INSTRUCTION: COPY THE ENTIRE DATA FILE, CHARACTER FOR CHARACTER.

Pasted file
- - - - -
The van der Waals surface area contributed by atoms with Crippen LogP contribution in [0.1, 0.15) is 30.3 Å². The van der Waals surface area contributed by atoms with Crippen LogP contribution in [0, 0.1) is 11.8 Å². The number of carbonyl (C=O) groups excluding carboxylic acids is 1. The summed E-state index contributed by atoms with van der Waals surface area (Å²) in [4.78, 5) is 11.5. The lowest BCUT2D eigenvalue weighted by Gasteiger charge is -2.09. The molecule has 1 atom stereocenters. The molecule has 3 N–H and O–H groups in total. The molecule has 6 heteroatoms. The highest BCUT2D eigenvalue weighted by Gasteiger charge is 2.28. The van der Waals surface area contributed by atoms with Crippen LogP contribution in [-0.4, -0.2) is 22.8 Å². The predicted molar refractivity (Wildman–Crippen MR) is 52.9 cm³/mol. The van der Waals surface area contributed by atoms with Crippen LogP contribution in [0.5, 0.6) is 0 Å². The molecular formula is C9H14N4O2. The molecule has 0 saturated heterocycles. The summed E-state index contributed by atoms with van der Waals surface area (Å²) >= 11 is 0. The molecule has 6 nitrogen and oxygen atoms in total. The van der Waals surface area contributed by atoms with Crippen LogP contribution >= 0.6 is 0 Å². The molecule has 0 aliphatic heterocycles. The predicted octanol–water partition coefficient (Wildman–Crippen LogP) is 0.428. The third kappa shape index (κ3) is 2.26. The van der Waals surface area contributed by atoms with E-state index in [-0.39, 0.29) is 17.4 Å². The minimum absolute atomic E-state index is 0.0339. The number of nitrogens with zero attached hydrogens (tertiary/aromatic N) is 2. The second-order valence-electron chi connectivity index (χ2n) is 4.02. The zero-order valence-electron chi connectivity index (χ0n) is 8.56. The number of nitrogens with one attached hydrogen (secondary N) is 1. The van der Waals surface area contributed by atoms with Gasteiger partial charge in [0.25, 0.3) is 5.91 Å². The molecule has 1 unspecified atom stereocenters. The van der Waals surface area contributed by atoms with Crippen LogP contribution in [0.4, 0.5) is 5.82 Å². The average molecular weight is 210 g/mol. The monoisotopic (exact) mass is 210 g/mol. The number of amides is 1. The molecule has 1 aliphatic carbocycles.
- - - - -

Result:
The van der Waals surface area contributed by atoms with Crippen LogP contribution in [0.1, 0.15) is 30.3 Å². The van der Waals surface area contributed by atoms with Crippen LogP contribution in [0, 0.1) is 11.8 Å². The number of carbonyl (C=O) groups excluding carboxylic acids is 1. The summed E-state index contributed by atoms with van der Waals surface area (Å²) in [4.78, 5) is 11.5. The lowest BCUT2D eigenvalue weighted by Gasteiger charge is -2.09. The molecule has 1 atom stereocenters. The molecule has 3 N–H and O–H groups in total. The molecule has 6 heteroatoms. The highest BCUT2D eigenvalue weighted by Gasteiger charge is 2.28. The van der Waals surface area contributed by atoms with Crippen LogP contribution in [-0.4, -0.2) is 22.8 Å². The predicted molar refractivity (Wildman–Crippen MR) is 52.9 cm³/mol. The van der Waals surface area contributed by atoms with Crippen LogP contribution in [0.5, 0.6) is 0 Å². The molecular formula is C9H14N4O2. The molecule has 0 saturated heterocycles. The summed E-state index contributed by atoms with van der Waals surface area (Å²) >= 11 is 0. The molecule has 6 nitrogen and oxygen atoms in total. The van der Waals surface area contributed by atoms with Crippen LogP contribution >= 0.6 is 0 Å². The molecule has 0 aliphatic heterocycles. The predicted octanol–water partition coefficient (Wildman–Crippen LogP) is 0.428. The third kappa shape index (κ3) is 2.26. The van der Waals surface area contributed by atoms with E-state index in [-0.39, 0.29) is 17.4 Å². The minimum absolute atomic E-state index is 0.0339. The number of nitrogens with zero attached hydrogens (tertiary/aromatic N) is 2. The second-order valence-electron chi connectivity index (χ2n) is 4.02. The zero-order valence-electron chi connectivity index (χ0n) is 8.56. The number of nitrogens with one attached hydrogen (secondary N) is 1. The van der Waals surface area contributed by atoms with Gasteiger partial charge in [0.25, 0.3) is 5.91 Å². The molecule has 1 unspecified atom stereocenters. The van der Waals surface area contributed by atoms with Crippen LogP contribution in [0.4, 0.5) is 5.82 Å². The average molecular weight is 210 g/mol. The monoisotopic (exact) mass is 210 g/mol. The number of amides is 1. The molecule has 1 aliphatic carbocycles.